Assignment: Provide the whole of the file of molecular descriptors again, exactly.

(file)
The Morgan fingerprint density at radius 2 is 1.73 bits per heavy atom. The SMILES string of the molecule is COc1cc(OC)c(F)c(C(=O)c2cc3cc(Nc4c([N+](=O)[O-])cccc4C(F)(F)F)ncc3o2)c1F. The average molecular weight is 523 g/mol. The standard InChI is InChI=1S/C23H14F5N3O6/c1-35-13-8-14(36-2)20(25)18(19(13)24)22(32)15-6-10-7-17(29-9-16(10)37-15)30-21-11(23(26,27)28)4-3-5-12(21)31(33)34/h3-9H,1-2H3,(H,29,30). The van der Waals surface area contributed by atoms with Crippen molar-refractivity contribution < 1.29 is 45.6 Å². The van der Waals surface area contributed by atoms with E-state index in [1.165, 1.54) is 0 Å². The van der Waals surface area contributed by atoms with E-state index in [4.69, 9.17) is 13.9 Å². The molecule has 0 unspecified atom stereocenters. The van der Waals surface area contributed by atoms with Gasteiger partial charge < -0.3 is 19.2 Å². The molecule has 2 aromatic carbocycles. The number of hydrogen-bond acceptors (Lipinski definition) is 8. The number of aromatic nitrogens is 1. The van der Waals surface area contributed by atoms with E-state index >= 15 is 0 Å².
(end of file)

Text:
The Morgan fingerprint density at radius 2 is 1.73 bits per heavy atom. The SMILES string of the molecule is COc1cc(OC)c(F)c(C(=O)c2cc3cc(Nc4c([N+](=O)[O-])cccc4C(F)(F)F)ncc3o2)c1F. The average molecular weight is 523 g/mol. The standard InChI is InChI=1S/C23H14F5N3O6/c1-35-13-8-14(36-2)20(25)18(19(13)24)22(32)15-6-10-7-17(29-9-16(10)37-15)30-21-11(23(26,27)28)4-3-5-12(21)31(33)34/h3-9H,1-2H3,(H,29,30). The van der Waals surface area contributed by atoms with Crippen molar-refractivity contribution < 1.29 is 45.6 Å². The van der Waals surface area contributed by atoms with E-state index in [1.165, 1.54) is 0 Å². The van der Waals surface area contributed by atoms with E-state index in [4.69, 9.17) is 13.9 Å². The molecule has 0 unspecified atom stereocenters. The van der Waals surface area contributed by atoms with Gasteiger partial charge < -0.3 is 19.2 Å². The molecule has 2 aromatic carbocycles. The number of hydrogen-bond acceptors (Lipinski definition) is 8. The number of aromatic nitrogens is 1. The van der Waals surface area contributed by atoms with E-state index >= 15 is 0 Å².